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9/24/20  10:12 am
Commenter: S. Pit

Reasonable Opposition

Opposition to making standards permanent is "reasonable" as the guidance surrounding this pandemic continually changes making these standards permanent would be confusing and ineffectual.  Additionally, within these standards, there are many conflicts and inconsistencies.  Furthermore, the training requirements create a problem as the guidance shifts and employees question "who trained you about COVID?"

A few specific areas that place significant burdens on businesses are (1) 16VAC25-220-80 E Training- keeping current with ever-changing guidelines and retraining employees almost daily on the changes. (2) 16VAC25-220-90 C "Reasonable" concern is litigious and costly business as the concerns raised to media/social media has to be defended in both a court of law and the court-of-public-opinion. Reporting should be limited to the employer, employer's agent, and government agency all of which have significant power to address and mitigate concerns. (3)16VAC25-220-90 D is conflicting with 16VAC25-60-110 because if the employer is following the standards, then an employee cannot refuse to work without the consequence of termination as following the standards enables the workplace to be considered safe. (4) Reporting to the Department of Health is the job of the medical professionals who are doing the testing.  The Dept of Health does not accept reports from businesses.  Additionally, after a business is notified by an employee, there is no follow-up or training by the health district to address employee concerns, it falls back on the non-medically trained employer to address this situation. (5) Finally, there is little notice to small businesses about changes or updates or even the publication of these standards. Businesses who do not participate with Chamber of Commerce or advocacy/lobby groups would not be aware of any of these standards or requests as the "publication of the notice in a Richmond newspaper" is a grossly inadequate method of notification in this digital time.  At minimum a notice to all registered businesses with the VA SCC should be required.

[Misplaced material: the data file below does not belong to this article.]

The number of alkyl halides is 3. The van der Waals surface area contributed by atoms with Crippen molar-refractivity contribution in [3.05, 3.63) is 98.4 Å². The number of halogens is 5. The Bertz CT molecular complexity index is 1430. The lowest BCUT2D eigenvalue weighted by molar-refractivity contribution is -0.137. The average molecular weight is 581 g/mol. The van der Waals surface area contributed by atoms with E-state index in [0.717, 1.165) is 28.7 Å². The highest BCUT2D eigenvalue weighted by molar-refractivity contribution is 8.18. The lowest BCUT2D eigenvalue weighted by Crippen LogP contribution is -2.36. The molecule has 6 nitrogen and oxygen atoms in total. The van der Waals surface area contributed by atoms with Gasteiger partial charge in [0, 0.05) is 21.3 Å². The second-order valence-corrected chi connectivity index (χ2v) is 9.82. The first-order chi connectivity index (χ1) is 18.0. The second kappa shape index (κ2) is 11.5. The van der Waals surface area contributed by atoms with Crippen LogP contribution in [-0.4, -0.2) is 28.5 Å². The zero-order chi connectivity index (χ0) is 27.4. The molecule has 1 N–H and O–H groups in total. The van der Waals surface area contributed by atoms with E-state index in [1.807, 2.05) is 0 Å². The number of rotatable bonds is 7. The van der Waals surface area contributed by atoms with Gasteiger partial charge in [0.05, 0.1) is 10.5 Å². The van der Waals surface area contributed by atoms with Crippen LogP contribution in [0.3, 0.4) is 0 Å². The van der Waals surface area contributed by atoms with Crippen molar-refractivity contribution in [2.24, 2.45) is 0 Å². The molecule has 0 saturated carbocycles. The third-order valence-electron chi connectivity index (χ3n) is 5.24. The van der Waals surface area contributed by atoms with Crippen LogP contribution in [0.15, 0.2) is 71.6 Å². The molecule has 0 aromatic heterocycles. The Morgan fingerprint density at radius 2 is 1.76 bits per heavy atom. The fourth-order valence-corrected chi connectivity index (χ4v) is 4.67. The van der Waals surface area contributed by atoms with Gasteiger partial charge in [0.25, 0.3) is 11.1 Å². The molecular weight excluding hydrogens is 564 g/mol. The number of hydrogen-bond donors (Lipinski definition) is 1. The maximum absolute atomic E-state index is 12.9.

Why are we standardizing a system for a particular disease? Shouldn't we be standardizing a system for any possible pandemic or community outbreak?  Standards that are specific to a COVID-19 will not be pertinent to a COVID -20 and we will be doing this all over again... 

These standards do not protect employees in the way that one would want to be protected and they create a burden on businesses for a condition that is out of the control of businesses.  A business is not "creating" an environment that causes infectious disease, yet they are being treated as if they are doing so. The current news shows the lack of concern of the public with house-parties and other super-spreader events... not of businesses!

CommentID: 85712